beta-lactoglobin promoter mammary glands

In pharming expression in the mammary glands is usually desired as this leads  to the appearance of the product in the milk of the animal - very convenient.

Introduction of exogenous DNA into animal cells

The three principal methods used for the creation of transgenic animals are DNA microinjection, embryonic stem cell-mediated gene transfer and retrovirus-mediated gene transfer.

1. DNA microinjection

This method involves the direct microinjection of a chosen gene construct (a single gene or a combination of genes) from another member of the same species or from a different species, into the pronucleus of a fertilized ovum. It is one of the first methods that proved to be effective in mammals (Gordon and Ruddle, 1981) which are the most difficult of all cells to genetically manipulate. The introduced DNA may lead to the over- or under-expression of certain genes or to the expression of genes entirely new to the animal species. The DNA construct (usually about 100 to 200 copies in 2 pl of buffer) is introduced by microinjection through a fine glass needle into the male pronucleus - the nucleus provided by the sperm before fusion with the nucleus of the egg. The diameter of the egg is 70 Ám and that of the glass needle is 0.75 Ám; the experimenter performs the manipulations with a binocular microscope at a magnification of 200 x. The insertion of DNA is, however, a random process, and there is a high probability that the introduced gene will not insert itself into a site on the host DNA that will permit its expression. The manipulated fertilized ovum is transferred into the oviduct of a recipient female, or foster mother that has been induced to act as a recipient by mating with a vasectomized male.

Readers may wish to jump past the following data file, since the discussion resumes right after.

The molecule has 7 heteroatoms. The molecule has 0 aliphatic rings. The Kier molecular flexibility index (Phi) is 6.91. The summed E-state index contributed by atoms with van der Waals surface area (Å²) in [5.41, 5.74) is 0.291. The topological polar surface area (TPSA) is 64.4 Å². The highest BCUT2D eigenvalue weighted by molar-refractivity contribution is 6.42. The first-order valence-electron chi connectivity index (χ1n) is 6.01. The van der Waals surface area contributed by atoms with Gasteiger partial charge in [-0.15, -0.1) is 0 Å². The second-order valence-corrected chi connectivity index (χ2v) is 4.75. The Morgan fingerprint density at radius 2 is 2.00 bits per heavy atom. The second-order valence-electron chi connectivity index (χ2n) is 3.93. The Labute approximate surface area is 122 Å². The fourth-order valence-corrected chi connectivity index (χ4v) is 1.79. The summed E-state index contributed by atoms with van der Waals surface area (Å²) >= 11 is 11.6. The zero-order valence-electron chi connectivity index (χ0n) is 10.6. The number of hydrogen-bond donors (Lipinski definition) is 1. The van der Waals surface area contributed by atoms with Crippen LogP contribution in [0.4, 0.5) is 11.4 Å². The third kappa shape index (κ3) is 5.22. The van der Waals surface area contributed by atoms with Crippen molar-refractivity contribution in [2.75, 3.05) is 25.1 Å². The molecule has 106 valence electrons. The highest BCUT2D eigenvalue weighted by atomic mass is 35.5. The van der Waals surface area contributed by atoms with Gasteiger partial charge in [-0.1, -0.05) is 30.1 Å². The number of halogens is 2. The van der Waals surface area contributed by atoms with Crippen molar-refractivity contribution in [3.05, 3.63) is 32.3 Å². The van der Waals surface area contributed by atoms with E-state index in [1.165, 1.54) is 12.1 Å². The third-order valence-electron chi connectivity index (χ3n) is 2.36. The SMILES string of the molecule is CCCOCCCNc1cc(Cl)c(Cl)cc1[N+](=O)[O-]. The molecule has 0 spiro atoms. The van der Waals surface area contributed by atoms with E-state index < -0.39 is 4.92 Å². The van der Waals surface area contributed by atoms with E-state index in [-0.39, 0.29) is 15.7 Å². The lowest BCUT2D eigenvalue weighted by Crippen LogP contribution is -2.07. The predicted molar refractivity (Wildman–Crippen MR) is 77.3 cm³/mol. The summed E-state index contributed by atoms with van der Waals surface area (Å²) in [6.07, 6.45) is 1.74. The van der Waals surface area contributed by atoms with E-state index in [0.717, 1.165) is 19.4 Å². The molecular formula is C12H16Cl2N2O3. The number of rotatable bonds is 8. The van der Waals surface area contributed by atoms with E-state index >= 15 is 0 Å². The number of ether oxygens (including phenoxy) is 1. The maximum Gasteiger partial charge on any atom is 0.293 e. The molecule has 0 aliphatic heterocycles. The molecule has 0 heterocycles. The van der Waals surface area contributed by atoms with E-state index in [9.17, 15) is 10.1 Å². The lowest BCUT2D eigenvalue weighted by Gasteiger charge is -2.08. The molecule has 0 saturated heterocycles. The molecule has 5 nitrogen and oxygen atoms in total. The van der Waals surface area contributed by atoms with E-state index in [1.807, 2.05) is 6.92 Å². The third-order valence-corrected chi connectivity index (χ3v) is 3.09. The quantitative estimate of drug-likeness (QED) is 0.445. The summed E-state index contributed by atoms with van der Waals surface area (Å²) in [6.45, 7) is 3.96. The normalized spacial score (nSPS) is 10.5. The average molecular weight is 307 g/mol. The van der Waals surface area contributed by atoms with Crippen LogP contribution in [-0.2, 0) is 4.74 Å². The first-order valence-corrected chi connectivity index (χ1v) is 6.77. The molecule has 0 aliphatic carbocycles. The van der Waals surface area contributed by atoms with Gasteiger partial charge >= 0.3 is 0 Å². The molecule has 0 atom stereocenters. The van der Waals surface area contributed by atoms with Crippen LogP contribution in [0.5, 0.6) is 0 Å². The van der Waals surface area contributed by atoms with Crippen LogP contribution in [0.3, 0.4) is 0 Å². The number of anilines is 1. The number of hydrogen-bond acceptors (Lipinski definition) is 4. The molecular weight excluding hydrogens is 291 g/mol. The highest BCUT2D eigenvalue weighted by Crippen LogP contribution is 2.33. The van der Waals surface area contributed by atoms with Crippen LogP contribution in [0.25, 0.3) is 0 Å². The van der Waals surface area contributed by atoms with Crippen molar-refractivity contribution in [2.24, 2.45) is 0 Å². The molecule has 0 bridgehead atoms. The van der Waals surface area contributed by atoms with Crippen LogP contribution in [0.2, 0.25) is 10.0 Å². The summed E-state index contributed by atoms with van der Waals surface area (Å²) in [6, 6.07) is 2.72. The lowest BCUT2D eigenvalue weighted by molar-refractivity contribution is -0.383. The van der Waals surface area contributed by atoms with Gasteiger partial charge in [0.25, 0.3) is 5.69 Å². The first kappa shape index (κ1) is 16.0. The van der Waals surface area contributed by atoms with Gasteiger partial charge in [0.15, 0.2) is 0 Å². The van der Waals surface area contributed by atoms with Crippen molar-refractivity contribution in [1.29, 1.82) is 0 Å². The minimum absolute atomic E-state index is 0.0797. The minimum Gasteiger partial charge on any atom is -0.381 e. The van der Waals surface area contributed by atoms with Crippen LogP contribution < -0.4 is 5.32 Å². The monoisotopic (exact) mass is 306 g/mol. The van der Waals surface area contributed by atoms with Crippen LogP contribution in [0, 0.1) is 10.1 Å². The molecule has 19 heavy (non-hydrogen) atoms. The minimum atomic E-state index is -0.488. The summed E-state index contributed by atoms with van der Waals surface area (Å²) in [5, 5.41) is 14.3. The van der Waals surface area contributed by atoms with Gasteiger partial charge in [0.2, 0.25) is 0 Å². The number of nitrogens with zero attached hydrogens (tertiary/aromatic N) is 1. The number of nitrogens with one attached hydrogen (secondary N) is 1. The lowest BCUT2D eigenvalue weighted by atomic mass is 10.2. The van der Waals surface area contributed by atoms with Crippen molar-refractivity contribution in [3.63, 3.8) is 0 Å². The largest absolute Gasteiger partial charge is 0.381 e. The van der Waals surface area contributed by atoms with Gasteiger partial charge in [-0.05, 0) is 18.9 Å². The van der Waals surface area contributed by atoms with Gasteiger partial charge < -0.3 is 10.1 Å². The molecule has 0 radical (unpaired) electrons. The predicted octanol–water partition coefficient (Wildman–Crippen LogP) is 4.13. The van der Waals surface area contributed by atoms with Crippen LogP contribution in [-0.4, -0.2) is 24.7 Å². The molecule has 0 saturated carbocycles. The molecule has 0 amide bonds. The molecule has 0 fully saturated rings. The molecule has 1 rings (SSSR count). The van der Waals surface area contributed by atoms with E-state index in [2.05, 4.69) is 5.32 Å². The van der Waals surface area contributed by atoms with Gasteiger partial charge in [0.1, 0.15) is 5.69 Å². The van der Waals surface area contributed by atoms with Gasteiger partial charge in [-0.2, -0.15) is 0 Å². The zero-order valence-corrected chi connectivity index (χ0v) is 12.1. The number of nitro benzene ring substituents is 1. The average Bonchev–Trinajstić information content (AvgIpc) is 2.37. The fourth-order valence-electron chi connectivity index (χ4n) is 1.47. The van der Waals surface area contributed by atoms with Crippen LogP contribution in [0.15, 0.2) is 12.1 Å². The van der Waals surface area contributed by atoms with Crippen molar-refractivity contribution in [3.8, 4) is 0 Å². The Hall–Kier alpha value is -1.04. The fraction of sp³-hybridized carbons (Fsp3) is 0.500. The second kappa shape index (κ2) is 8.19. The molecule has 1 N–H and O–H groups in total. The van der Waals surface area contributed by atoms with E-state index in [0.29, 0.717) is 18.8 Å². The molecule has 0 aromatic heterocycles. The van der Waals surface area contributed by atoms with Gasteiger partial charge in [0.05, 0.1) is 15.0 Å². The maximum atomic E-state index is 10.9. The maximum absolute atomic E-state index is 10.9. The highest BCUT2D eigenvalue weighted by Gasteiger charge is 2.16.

Microinjection is the commonest method at present and is generally more successful with laboratory animals than farm animals.

The efficiency of microinjection is quite low:

Animal species

Number of ova
Number of offspring Number of transgenic
rabbit 1907 218 (11.4%) 28 (1.5%)
sheep 1032 73 (7.1%) 1 (0.1%)
pig 2035 192 (9.4%) 20 (1.0%)

Figures in parentheses are percent efficiency compared to original number of ova injected.

(after Hammer et al., 1985)


2. Embryonic stem cell-mediated gene transfer

This method involves prior insertion of the desired DNA sequence by homologous recombination into an in vitro culture of embryonic stem (ES) cells. Stem cells are undifferentiated cells that have the potential to differentiate into any type of cell (somatic and germ cells) and therefore to give rise to a complete organism. These cells are then incorporated into an embryo at the blastocyst stage of development. The result is a chimeric animal. ES cell-mediated gene transfer is the method of choice for gene inactivation, the so-called knock-out method.

This technique is of particular importance for the study of the genetic control of developmental processes. This technique works particularly well in mice. It has the advantage of allowing precise targeting of defined mutations in the gene via homologous recombination.


3. Retrovirus-mediated gene transfer

To increase the probability of expression, gene transfer is mediated by means of a carrier or vector, generally a virus or a plasmid. Retroviruses are commonly used as vectors to transfer genetic material into the cell, taking advantage of their ability to infect host cells in this way. Offspring derived from this method are chimeric, i.e., not all cells carry the retrovirus. Transmission of the transgene is possible only if the retrovirus integrates into some of the germ cells.